As I mentioned in my previous post, I spent part of last week on a visit to Paraguay in South America.
I was accompanied on the visit by Father Andrew Small, an Oblate of Mary Immaculate, who is the U.S Conference Catholic Bishops’ director of the Collection for the Church in Latin America.
It is a long journey to Paraguay and I had to make a stop-over in Buenos Aires, Argentina. We arrived at Buenos Aires on Sunday morning and went to the Mass at the Catheral of San Martín.
Inside the Cathedral is the tomb of José de San Martín, the national hero of the country. He is something like the George Washington of Argentina
Afterwards we had a very lovely visit with Cardinal Jorge Bergoglio.
With Cardinal Bergoglio
He gave me a very nice gift — a CD of the Missa Criolla. It is a very famous Argentine Mass, written between 1963 and 1964.
From Buenos Aires, we took the plane to Asunción, Paraguay where we spent the first night at the nunciature with Archbishop Eliseo Antonio Ariotti and his assistant, Msgr. Mislav Hodzlé, who is from Croatia.
I knew Archbishop Ariotti when he was a priest because he worked in Washington at the nunciature there.
Since going to Paraguay, he has collected quite a menagerie at the nunciature, which I found very interesting. I told him he was like a modern St. Francis!
Many of the areas of Paraguay are very rural, particularly the area called the Chaco. The archbishop visits these areas to say Mass and has been given a number of animals, many of which he has installed in the large patio of the nunciature.
The types of animals he has been given include a mountain lion cub, an ostrich, crocodiles, fish, a deer, a pony and a calf…
… not to mention parrots and other sundry creatures!
On Monday, I received an honorary doctorate from the Universidad Católica Nuestra Señora de la Asunción, which is celebrating its 50th anniversary.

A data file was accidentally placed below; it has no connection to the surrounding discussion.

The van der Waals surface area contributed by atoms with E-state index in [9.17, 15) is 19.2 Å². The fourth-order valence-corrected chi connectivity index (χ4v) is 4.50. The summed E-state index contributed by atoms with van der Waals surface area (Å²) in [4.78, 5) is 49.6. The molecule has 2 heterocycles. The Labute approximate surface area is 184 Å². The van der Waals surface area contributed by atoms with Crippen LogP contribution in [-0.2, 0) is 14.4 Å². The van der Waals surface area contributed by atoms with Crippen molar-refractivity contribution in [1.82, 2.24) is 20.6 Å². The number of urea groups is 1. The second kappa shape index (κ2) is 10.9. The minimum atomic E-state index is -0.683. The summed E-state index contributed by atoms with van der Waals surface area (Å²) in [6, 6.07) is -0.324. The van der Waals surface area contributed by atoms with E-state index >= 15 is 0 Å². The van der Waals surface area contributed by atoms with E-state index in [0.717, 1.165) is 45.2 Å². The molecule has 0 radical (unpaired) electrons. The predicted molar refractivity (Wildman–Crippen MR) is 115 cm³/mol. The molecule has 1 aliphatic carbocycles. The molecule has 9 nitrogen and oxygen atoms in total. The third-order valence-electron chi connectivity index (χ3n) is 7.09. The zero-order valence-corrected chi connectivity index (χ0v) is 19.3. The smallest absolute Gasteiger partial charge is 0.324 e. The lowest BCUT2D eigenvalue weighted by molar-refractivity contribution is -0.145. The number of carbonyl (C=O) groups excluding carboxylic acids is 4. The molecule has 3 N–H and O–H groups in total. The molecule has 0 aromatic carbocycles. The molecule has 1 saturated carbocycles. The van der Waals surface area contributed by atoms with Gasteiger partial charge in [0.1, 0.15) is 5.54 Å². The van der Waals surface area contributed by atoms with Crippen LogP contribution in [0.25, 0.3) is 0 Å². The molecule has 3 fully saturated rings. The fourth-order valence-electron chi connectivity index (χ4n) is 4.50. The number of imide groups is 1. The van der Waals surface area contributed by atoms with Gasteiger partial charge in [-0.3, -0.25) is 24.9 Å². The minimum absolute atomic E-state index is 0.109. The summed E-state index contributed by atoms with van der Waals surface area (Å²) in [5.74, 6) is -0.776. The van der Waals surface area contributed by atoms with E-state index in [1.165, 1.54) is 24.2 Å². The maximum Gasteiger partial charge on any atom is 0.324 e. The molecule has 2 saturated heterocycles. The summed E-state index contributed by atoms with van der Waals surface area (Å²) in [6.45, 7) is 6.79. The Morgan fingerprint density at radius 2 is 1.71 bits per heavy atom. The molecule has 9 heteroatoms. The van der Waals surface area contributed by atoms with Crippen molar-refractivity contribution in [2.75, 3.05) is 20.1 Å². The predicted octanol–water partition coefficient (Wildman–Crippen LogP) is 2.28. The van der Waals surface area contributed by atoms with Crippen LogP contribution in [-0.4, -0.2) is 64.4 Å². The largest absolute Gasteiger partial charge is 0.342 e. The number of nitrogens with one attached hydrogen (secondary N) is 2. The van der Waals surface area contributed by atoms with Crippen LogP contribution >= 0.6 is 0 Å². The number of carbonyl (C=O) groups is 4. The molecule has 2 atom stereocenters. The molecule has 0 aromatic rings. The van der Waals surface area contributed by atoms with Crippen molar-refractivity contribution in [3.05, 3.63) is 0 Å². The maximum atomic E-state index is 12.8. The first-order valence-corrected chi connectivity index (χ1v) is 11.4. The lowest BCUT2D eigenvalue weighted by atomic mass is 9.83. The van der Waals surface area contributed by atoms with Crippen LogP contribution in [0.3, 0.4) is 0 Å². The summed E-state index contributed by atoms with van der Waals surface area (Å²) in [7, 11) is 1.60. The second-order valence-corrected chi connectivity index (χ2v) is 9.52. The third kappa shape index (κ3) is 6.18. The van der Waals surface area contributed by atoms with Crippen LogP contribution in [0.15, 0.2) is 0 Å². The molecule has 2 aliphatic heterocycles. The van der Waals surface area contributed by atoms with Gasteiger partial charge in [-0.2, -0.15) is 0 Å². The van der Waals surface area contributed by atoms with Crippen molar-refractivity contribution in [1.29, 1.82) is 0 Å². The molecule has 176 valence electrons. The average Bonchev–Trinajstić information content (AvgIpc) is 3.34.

They conferred the doctorate on me and gave me a commemorative medallion of their anniversary.
The university is a very strong educational institution in the country, having about 22,000 students.
I gave a talk on the importance of Catholic education at the ceremony, such an important issue for Paraguay where 70 percent of the population is under age 25.
Afterwards, they took us to dinner at a hotel run by a couple very active in the Schoensatt Movement. That hotel contains many artifacts and replicas of artifacts from the Jesuit Reductions, which were the Jesuit missions that were a very important part of the history of this country.
Just as the Franciscans founded the missions of California, the Jesuits started a series of missions in Paraguay.
Some people may have seen the film “The Mission,” which is a story set in the time of the expulsion of the Jesuits.
The Jesuit missions did an extraordinary job of evangelizing the Guaraní Indians and preserving their language and culture — so much so that Paraguay is the only country in Latin America where the entire population is truly bi-lingual.
In other countries, those who are indigenous speak the indigenous languages, while the mestizo and white populations speak Spanish. However, in Paraguay, everyone speaks both languages, regardless of their racial or ethnic background. It’s a very strong sense of national identity for the Paraguayan people to have this Guaraní language.
The next morning, Dec. 7, we had meetings with the bishops and different leaders.
I also had a service at the local Capuchin church.
The Capuchins run two chapels in Asunción that are something like a smaller version of the Arch Street chapel that we have here in Boston with confessions, Masses and other services.
That evening we drove to , a nearby town which is home to the national shrine of Nuestra Señora de Caacupé, the patroness of Paraguay.
On the Feast of the Immaculate Conception, they have an immense national celebration which draws people from all over Paraguay and even neighboring countries.
As we travelled toward the City of Caacupé, all along the highway you could see a column of people walking to the shrine.
We are told almost 2 million people went to Caacupé for the celebrations.
I presided and preached at the Mass that evening, an immense outdoor Mass that was broadcast on their national television network and was featured in many newspapers.
At midnight they set off fireworks.
There was another Mass at 6:00 the next morning. They begin very early in the morning because the heat is just tremendous. It may be hard for us to fathom, here in Boston in December, but in the Southern Hemisphere it is the height of summer and the temperature approached 100 degrees during the day.
At the morning Mass, the Bishop of Caacupé gave the homily and then I was asked to give a reflection at the end of Mass.
Here are a portion of my remarks, in Spanish of course:
Or you can watch the whole Mass:
After the Mass, we spent some time with the bishops of Paraguay, then returned to Asunción before leaving for the city of San Pedro.
We went in a small plane because it would have been a six-hour drive on dirt roads.
There, I had a third Mass for the feast for one of the communities there.